It had all begun with such assurance. Back when Stursberg started, one of his first moves was to hire his eventual interim replacement, Kirstine Stewart (née Layfield). He lured her away from Alliance Atlantis, where she oversaw specialty channels such as hgtv, with the aim of revamping cbc’s programming. Under his direction, the network then set about rearranging its prime-time schedule to maximize its ratings and revenue potential. It purchased syndicated US shows such as Wheel of Fortune, Jeopardy!, and Ghost Whisperer, at significant cost (one source placed the bill for the game shows at $12 million per year) and laid them like icing atop its nightly lineups. It killed the dark and acclaimed Canadian drama Intelligence, from Chris Haddock, creator of Da Vinci’s Inquest, when it failed to draw the targeted number of viewers. It made new efforts to integrate advertisers into the remaining shows, such as sliding references to TD Canada Trust into Little Mosque on the Prairie and others. It subjected iconic shows such as The Fifth Estate to sudden ratings pressures. “‘You guys have got to get audience,’” Linden MacIntyre remembers the show being told. “‘And you will live or die by the audience’… We were given a target of 800,000 a week. Well, my God, Rick Mercer can’t do that.” (Mercer does, occasionally, do that, but The Fifth’s target was nonetheless subsequently lowered to around 600,000.)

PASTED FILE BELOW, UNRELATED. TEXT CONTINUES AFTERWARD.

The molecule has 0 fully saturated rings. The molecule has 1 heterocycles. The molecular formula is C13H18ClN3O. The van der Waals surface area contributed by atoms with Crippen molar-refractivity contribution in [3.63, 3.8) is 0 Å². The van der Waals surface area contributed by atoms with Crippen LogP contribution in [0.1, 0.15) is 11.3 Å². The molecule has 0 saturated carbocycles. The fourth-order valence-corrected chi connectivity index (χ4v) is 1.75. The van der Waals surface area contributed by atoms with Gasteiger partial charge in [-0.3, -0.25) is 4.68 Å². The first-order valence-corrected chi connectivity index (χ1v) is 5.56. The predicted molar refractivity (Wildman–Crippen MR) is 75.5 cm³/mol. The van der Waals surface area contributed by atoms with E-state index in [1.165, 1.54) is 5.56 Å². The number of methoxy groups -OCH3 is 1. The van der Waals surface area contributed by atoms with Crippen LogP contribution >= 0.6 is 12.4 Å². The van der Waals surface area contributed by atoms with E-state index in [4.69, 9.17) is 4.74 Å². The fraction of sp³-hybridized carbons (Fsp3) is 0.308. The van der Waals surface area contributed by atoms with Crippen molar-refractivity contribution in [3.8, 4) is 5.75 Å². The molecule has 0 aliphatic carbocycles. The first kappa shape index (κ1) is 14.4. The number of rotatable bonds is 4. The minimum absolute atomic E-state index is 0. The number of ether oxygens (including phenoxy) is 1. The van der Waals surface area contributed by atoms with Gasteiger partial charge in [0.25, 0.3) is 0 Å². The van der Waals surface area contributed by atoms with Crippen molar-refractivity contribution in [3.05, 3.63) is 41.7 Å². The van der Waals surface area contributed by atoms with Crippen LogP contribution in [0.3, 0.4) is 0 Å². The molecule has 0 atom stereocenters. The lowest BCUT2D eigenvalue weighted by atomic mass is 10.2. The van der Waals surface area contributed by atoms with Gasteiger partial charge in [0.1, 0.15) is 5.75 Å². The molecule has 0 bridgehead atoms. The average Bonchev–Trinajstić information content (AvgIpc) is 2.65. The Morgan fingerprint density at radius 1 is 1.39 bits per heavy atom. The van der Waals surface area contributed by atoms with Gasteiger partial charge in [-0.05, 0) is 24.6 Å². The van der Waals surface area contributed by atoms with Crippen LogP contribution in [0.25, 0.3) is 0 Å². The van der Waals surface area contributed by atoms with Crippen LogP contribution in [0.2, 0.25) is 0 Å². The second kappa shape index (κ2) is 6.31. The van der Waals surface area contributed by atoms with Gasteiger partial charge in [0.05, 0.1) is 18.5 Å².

The emphasis on ratings also meant a new focus on entertainment, which disturbed many insiders, partly because it seemed to come at the expense of news and current affairs. Stursberg was seen to care not a whit about the gathering and reporting of information, even to disdain it. “He was always going, ‘Drama, drama, drama,’” says a veteran cbc employee. “He never talked about news.” This might have seemed strange, given that his father, Peter, was one of the country’s most acclaimed news correspondents during the Second World War. But all you had to do was look at the signals. All the initiatives of Stursberg’s first few years came on the entertainment side — new shows, new personnel, and a new programming division, Factual Entertainment, intended to fashion viewer-friendly reality programs such as Battle of the Blades and Dragons’ Den — while the news and current affairs side got short shrift. The Fifth Estate, already facing staff cuts due to budget pressures, was wrenched from its traditional slot on Wednesday nights at nine and moved to Friday night, which everyone knew was the graveyard of television. And it was moved — look, you see? — to accommodate a frothy new comedy, Being Erica.